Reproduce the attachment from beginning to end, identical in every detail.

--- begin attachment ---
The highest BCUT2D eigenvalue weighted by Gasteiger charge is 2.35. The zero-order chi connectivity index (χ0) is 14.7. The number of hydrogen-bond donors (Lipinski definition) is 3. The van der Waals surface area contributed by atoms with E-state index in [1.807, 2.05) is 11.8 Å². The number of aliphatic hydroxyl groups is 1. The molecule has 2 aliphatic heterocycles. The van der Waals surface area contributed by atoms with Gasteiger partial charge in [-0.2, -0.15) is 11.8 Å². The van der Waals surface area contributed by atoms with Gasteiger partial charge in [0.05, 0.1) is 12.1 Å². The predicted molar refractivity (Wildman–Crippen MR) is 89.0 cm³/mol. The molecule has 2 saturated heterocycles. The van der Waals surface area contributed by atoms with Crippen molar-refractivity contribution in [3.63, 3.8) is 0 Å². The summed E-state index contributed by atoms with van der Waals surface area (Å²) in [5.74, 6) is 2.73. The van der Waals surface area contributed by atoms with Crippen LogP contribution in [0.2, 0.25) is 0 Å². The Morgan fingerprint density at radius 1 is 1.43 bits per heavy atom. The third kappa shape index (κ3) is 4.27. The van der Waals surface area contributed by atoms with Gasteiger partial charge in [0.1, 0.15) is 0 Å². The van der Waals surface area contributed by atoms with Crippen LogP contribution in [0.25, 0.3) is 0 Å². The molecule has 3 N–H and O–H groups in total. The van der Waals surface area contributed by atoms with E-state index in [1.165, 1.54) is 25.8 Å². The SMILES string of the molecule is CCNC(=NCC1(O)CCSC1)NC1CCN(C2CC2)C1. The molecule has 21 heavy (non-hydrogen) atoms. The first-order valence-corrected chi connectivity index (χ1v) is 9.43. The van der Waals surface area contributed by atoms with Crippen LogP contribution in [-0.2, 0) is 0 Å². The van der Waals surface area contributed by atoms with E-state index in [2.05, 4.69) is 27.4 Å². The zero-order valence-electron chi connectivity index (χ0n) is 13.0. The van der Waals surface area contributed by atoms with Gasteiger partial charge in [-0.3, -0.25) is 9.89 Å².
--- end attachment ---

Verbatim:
The highest BCUT2D eigenvalue weighted by Gasteiger charge is 2.35. The zero-order chi connectivity index (χ0) is 14.7. The number of hydrogen-bond donors (Lipinski definition) is 3. The van der Waals surface area contributed by atoms with E-state index in [1.807, 2.05) is 11.8 Å². The number of aliphatic hydroxyl groups is 1. The molecule has 2 aliphatic heterocycles. The van der Waals surface area contributed by atoms with Gasteiger partial charge in [-0.2, -0.15) is 11.8 Å². The van der Waals surface area contributed by atoms with Gasteiger partial charge in [0.05, 0.1) is 12.1 Å². The predicted molar refractivity (Wildman–Crippen MR) is 89.0 cm³/mol. The molecule has 2 saturated heterocycles. The van der Waals surface area contributed by atoms with Crippen molar-refractivity contribution in [3.63, 3.8) is 0 Å². The summed E-state index contributed by atoms with van der Waals surface area (Å²) in [5.74, 6) is 2.73. The van der Waals surface area contributed by atoms with Crippen LogP contribution in [0.2, 0.25) is 0 Å². The Morgan fingerprint density at radius 1 is 1.43 bits per heavy atom. The third kappa shape index (κ3) is 4.27. The van der Waals surface area contributed by atoms with Gasteiger partial charge in [0.1, 0.15) is 0 Å². The van der Waals surface area contributed by atoms with Crippen LogP contribution in [0.25, 0.3) is 0 Å². The molecule has 3 N–H and O–H groups in total. The van der Waals surface area contributed by atoms with E-state index in [1.165, 1.54) is 25.8 Å². The SMILES string of the molecule is CCNC(=NCC1(O)CCSC1)NC1CCN(C2CC2)C1. The molecule has 21 heavy (non-hydrogen) atoms. The first-order valence-corrected chi connectivity index (χ1v) is 9.43. The van der Waals surface area contributed by atoms with Crippen LogP contribution in [-0.2, 0) is 0 Å². The van der Waals surface area contributed by atoms with E-state index in [2.05, 4.69) is 27.4 Å². The zero-order valence-electron chi connectivity index (χ0n) is 13.0. The van der Waals surface area contributed by atoms with Gasteiger partial charge in [-0.3, -0.25) is 9.89 Å².